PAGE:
Rate trends: Where are mortgage rates headed?
Mortgage rates plunged early in the pandemic and scraped record lows — below 3 percent — at the start of 2021. The new year, however, has been characterized by rising rates. The days of sub-3 percent mortgage interest on the 30-year fixed are behind us, and many experts think the average rate on this loan will be 3.5 to 4 percent by the end of 2022. That’s still great by historical standards though. The ultra-low rates of 2020 and 2021 were an anomaly, but even 4 percent is a deal in the scheme of things.
“Mortgage rates continue to surge, as they have since the beginning of the year, as the outlook takes shape for Fed rate hikes that are sooner and faster than previously expected,” McBride says. “Mortgage rates are still well below 4 percent but in an environment of already sky-high home prices, more would-be homebuyers are priced out with each move higher in mortgage rates.”
Comparing mortgage terms
The 30-year fixed-rate mortgage is the most popular option for homeowners, and this type of loan has a number of advantages, including:
- Lower monthly payment: Compared to a shorter term, such as 15 years, the 30-year mortgage offers lower payments spread over time.
- Stability: With a 30-year mortgage, you lock in a consistent principal and interest payment. Because of the predictability, you can plan your housing expenses for the long term. Remember: Your monthly housing payment can change if your homeowners insurance and property taxes go up or, less likely, down.
- Buying power: With lower payments, you can qualify for a larger loan amount and a more expensive home.
- Flexibility: Lower monthly payments can free up some of your monthly budget for other goals, like saving for emergencies, retirement, college tuition or home repairs and maintenance.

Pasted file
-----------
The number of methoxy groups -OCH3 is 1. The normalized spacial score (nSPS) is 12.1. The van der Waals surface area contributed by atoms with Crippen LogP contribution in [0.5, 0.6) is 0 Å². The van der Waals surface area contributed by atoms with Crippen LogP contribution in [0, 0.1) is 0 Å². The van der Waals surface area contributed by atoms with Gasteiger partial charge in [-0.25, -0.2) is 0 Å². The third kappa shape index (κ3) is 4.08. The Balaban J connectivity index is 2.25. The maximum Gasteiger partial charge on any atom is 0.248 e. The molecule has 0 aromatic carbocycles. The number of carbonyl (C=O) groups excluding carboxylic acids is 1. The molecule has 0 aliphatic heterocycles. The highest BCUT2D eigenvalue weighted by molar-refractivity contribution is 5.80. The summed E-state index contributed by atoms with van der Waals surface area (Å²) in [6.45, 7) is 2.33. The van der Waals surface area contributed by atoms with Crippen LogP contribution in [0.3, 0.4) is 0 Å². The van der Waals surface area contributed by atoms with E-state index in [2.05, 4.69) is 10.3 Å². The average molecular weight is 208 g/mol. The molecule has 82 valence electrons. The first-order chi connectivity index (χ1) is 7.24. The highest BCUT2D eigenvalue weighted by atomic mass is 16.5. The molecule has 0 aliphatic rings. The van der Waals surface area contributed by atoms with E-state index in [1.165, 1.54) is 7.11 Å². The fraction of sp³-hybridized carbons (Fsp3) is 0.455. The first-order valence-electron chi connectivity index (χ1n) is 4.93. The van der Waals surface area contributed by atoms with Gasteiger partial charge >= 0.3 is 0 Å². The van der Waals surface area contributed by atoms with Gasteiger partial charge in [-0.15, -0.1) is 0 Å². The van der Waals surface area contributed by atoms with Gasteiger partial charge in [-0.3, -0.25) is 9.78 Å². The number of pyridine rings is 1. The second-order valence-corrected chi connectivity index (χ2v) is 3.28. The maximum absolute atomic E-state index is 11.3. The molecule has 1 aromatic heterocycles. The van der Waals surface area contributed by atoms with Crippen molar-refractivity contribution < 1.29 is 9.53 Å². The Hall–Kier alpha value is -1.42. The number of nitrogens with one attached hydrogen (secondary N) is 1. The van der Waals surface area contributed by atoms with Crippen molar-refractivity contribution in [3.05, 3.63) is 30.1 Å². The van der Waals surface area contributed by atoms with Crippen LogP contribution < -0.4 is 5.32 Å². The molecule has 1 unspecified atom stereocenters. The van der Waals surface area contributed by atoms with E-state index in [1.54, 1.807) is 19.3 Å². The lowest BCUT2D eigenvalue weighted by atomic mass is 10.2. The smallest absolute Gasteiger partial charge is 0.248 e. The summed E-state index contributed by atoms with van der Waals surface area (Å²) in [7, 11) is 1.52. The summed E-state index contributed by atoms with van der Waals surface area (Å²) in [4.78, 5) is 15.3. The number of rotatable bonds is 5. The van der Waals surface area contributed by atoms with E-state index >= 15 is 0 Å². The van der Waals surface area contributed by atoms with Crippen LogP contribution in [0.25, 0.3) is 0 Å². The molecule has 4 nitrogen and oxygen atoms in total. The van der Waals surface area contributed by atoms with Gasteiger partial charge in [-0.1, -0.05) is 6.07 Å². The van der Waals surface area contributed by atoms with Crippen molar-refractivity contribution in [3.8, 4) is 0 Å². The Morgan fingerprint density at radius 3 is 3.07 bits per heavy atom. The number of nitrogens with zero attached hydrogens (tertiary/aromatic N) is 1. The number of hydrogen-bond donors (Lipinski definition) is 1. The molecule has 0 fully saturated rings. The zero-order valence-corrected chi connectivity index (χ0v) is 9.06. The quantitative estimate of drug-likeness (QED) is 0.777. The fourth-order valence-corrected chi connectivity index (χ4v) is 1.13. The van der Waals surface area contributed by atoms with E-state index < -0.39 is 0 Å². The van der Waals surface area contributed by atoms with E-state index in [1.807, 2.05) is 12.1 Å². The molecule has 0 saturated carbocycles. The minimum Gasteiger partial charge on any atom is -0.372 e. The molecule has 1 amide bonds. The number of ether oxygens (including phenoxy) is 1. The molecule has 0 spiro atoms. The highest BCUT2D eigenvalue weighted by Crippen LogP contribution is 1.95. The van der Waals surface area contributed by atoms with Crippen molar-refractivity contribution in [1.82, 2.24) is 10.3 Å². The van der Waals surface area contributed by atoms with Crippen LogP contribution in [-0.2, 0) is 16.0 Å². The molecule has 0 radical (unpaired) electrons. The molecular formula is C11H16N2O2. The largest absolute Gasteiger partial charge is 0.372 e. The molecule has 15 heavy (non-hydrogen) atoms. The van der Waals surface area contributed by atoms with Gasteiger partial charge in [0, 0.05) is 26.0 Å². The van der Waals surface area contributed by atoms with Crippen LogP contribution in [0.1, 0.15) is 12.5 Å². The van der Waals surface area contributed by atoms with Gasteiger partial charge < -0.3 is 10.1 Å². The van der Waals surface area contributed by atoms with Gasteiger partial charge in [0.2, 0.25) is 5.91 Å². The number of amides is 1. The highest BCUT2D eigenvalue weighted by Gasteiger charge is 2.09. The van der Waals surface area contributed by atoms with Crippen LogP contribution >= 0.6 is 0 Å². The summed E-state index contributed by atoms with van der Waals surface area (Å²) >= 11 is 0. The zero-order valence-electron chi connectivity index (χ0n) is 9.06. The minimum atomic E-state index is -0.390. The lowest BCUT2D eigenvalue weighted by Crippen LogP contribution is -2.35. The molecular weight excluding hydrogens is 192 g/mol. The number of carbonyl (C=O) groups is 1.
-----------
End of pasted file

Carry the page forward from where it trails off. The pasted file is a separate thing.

- Strategic use of debt: Some argue that Americans focus too much on paying down their mortgages rather than adding to their retirement accounts. A 30-year fixed mortgage with a smaller monthly payment can allow you to save more for retirement.
That said, shorter term loans have gained popularity as rates have been historically low. Although they have higher monthly payments compared to 30-year mortgages, there are some big benefits if you can afford the upfront costs. Shorter-term loans can help you achieve:
- Greatly reduced interest costs: Because you pay off the loan faster, you’ll be able to pay less interest overall.
- Lower interest rate: On top of less time for that interest to compound, most lenders price shorter-term mortgages with lower rates.
- Build equity faster: The faster you pay off your mortgage, the faster you’ll own value in your home outright. That’s especially handy if you want to borrow against your property to fund other spending.
- Debt-free sooner: A shorter-term mortgage means you’ll own your house free and clear sooner than you would with a longer-term loan.
When to lock your mortgage rate
A rate lock guarantees your interest rate for a specified period of time. It’s common for lenders to offer 30-day rate locks for a fee or to include the price of the rate lock into your loan. Some mortgage lenders will lock rates for longer periods, even exceeding 60 days, but those locks can be pricey. In today’s unstable market, some lenders will lock an interest rate for just two weeks to avoid unnecessary risk.
The benefit of a rate lock is that if interest rates rise, you’re locked into the guaranteed rate. Some lenders have a floating-rate lock option, which allows you to get a lower rate if interest rates fall before you close your loan. In a falling rate environment, a float-down lock could be worth the cost. Because mortgage rates are not predictable, there’s no guarantee that rates will stay where they are from week to week or even day to day. So, if you can lock in a low rate, then you should do so rather than gamble on interest rates falling even lower.
Remember: During the pandemic, all aspects of real estate and mortgage closings are taking much longer than usual. Expect the closing on a new mortgage to take at least 60 days, with refinancing taking at least a month.